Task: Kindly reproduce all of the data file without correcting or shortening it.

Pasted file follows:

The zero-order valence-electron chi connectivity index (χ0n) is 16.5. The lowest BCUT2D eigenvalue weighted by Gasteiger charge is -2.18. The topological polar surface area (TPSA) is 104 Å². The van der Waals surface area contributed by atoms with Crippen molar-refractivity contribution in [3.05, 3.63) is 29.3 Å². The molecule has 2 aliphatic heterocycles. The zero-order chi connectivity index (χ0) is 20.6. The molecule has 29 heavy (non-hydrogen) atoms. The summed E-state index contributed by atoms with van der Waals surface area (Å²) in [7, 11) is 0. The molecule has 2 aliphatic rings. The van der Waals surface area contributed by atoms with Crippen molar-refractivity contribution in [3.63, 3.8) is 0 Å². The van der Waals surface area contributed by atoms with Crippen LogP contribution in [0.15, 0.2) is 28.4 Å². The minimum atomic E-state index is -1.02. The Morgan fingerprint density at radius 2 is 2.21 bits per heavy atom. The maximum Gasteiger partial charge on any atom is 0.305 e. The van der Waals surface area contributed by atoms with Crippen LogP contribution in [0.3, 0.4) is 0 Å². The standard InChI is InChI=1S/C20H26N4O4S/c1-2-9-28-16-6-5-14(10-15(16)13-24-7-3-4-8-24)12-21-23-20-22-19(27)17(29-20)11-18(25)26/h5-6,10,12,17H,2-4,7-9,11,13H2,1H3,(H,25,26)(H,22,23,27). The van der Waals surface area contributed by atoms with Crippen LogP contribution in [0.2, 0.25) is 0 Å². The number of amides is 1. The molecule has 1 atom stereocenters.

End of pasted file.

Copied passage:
The zero-order valence-electron chi connectivity index (χ0n) is 16.5. The lowest BCUT2D eigenvalue weighted by Gasteiger charge is -2.18. The topological polar surface area (TPSA) is 104 Å². The van der Waals surface area contributed by atoms with Crippen molar-refractivity contribution in [3.05, 3.63) is 29.3 Å². The molecule has 2 aliphatic heterocycles. The zero-order chi connectivity index (χ0) is 20.6. The molecule has 29 heavy (non-hydrogen) atoms. The summed E-state index contributed by atoms with van der Waals surface area (Å²) in [7, 11) is 0. The molecule has 2 aliphatic rings. The van der Waals surface area contributed by atoms with Crippen molar-refractivity contribution in [3.63, 3.8) is 0 Å². The van der Waals surface area contributed by atoms with Crippen LogP contribution in [0.15, 0.2) is 28.4 Å². The minimum atomic E-state index is -1.02. The Morgan fingerprint density at radius 2 is 2.21 bits per heavy atom. The maximum Gasteiger partial charge on any atom is 0.305 e. The van der Waals surface area contributed by atoms with Crippen LogP contribution in [0.3, 0.4) is 0 Å². The standard InChI is InChI=1S/C20H26N4O4S/c1-2-9-28-16-6-5-14(10-15(16)13-24-7-3-4-8-24)12-21-23-20-22-19(27)17(29-20)11-18(25)26/h5-6,10,12,17H,2-4,7-9,11,13H2,1H3,(H,25,26)(H,22,23,27). The van der Waals surface area contributed by atoms with Crippen LogP contribution in [0.2, 0.25) is 0 Å². The number of amides is 1. The molecule has 1 atom stereocenters.